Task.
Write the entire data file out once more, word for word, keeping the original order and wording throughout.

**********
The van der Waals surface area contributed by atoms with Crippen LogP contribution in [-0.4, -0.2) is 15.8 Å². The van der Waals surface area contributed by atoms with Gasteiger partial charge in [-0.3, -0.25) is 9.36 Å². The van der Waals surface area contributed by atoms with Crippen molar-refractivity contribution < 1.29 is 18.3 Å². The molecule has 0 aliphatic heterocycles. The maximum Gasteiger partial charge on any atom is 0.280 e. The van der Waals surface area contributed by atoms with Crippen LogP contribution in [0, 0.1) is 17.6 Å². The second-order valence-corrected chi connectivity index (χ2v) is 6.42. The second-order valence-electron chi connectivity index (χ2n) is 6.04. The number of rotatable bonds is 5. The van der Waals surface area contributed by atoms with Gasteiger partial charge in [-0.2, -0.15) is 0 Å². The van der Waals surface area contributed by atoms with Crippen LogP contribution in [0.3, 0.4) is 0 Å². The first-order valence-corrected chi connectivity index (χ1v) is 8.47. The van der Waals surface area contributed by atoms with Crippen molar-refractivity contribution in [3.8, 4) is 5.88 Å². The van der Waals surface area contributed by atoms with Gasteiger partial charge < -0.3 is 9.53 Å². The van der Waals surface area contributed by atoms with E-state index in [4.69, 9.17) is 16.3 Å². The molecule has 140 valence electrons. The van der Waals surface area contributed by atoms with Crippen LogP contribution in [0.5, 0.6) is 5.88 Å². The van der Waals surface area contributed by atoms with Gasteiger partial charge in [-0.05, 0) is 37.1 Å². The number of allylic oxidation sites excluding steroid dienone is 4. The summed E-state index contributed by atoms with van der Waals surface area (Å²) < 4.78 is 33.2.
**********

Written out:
The van der Waals surface area contributed by atoms with Crippen LogP contribution in [-0.4, -0.2) is 15.8 Å². The van der Waals surface area contributed by atoms with Gasteiger partial charge in [-0.3, -0.25) is 9.36 Å². The van der Waals surface area contributed by atoms with Crippen molar-refractivity contribution < 1.29 is 18.3 Å². The molecule has 0 aliphatic heterocycles. The maximum Gasteiger partial charge on any atom is 0.280 e. The van der Waals surface area contributed by atoms with Crippen LogP contribution in [0, 0.1) is 17.6 Å². The second-order valence-corrected chi connectivity index (χ2v) is 6.42. The second-order valence-electron chi connectivity index (χ2n) is 6.04. The number of rotatable bonds is 5. The van der Waals surface area contributed by atoms with Gasteiger partial charge in [-0.2, -0.15) is 0 Å². The van der Waals surface area contributed by atoms with Crippen LogP contribution in [0.3, 0.4) is 0 Å². The first-order valence-corrected chi connectivity index (χ1v) is 8.47. The van der Waals surface area contributed by atoms with Crippen molar-refractivity contribution in [3.8, 4) is 5.88 Å². The van der Waals surface area contributed by atoms with Gasteiger partial charge < -0.3 is 9.53 Å². The van der Waals surface area contributed by atoms with E-state index in [4.69, 9.17) is 16.3 Å². The molecule has 140 valence electrons. The van der Waals surface area contributed by atoms with Crippen LogP contribution in [0.5, 0.6) is 5.88 Å². The van der Waals surface area contributed by atoms with Gasteiger partial charge in [-0.05, 0) is 37.1 Å². The number of allylic oxidation sites excluding steroid dienone is 4. The summed E-state index contributed by atoms with van der Waals surface area (Å²) < 4.78 is 33.2.